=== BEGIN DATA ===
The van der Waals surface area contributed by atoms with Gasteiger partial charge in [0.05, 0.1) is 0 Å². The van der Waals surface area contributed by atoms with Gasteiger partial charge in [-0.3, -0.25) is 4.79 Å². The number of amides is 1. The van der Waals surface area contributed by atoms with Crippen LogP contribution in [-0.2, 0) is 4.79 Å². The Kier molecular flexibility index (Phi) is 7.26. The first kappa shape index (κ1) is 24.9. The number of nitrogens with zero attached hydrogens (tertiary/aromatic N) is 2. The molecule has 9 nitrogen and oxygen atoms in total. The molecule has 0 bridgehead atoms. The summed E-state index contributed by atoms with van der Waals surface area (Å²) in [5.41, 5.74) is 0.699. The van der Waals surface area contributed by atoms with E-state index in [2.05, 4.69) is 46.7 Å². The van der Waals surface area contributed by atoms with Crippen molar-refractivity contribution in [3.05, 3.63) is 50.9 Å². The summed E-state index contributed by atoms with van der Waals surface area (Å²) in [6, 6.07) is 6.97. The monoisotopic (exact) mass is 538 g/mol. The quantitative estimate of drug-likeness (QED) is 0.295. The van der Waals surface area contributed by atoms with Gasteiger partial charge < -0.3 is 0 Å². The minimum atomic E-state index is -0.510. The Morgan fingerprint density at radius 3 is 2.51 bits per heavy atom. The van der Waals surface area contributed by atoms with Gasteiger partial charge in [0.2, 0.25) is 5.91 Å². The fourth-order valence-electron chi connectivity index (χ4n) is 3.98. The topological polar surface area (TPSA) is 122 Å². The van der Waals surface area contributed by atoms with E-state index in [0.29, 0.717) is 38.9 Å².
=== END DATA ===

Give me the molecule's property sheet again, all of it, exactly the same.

The van der Waals surface area contributed by atoms with Gasteiger partial charge in [0.05, 0.1) is 0 Å². The van der Waals surface area contributed by atoms with Gasteiger partial charge in [-0.3, -0.25) is 4.79 Å². The number of amides is 1. The van der Waals surface area contributed by atoms with Crippen LogP contribution in [-0.2, 0) is 4.79 Å². The Kier molecular flexibility index (Phi) is 7.26. The first kappa shape index (κ1) is 24.9. The number of nitrogens with zero attached hydrogens (tertiary/aromatic N) is 2. The molecule has 9 nitrogen and oxygen atoms in total. The molecule has 0 bridgehead atoms. The summed E-state index contributed by atoms with van der Waals surface area (Å²) in [5.41, 5.74) is 0.699. The van der Waals surface area contributed by atoms with E-state index in [2.05, 4.69) is 46.7 Å². The van der Waals surface area contributed by atoms with Crippen molar-refractivity contribution in [3.05, 3.63) is 50.9 Å². The summed E-state index contributed by atoms with van der Waals surface area (Å²) in [6, 6.07) is 6.97. The monoisotopic (exact) mass is 538 g/mol. The quantitative estimate of drug-likeness (QED) is 0.295. The van der Waals surface area contributed by atoms with Gasteiger partial charge < -0.3 is 0 Å². The minimum atomic E-state index is -0.510. The Morgan fingerprint density at radius 3 is 2.51 bits per heavy atom. The van der Waals surface area contributed by atoms with Gasteiger partial charge in [0.2, 0.25) is 5.91 Å². The fourth-order valence-electron chi connectivity index (χ4n) is 3.98. The topological polar surface area (TPSA) is 122 Å². The van der Waals surface area contributed by atoms with E-state index in [0.29, 0.717) is 38.9 Å².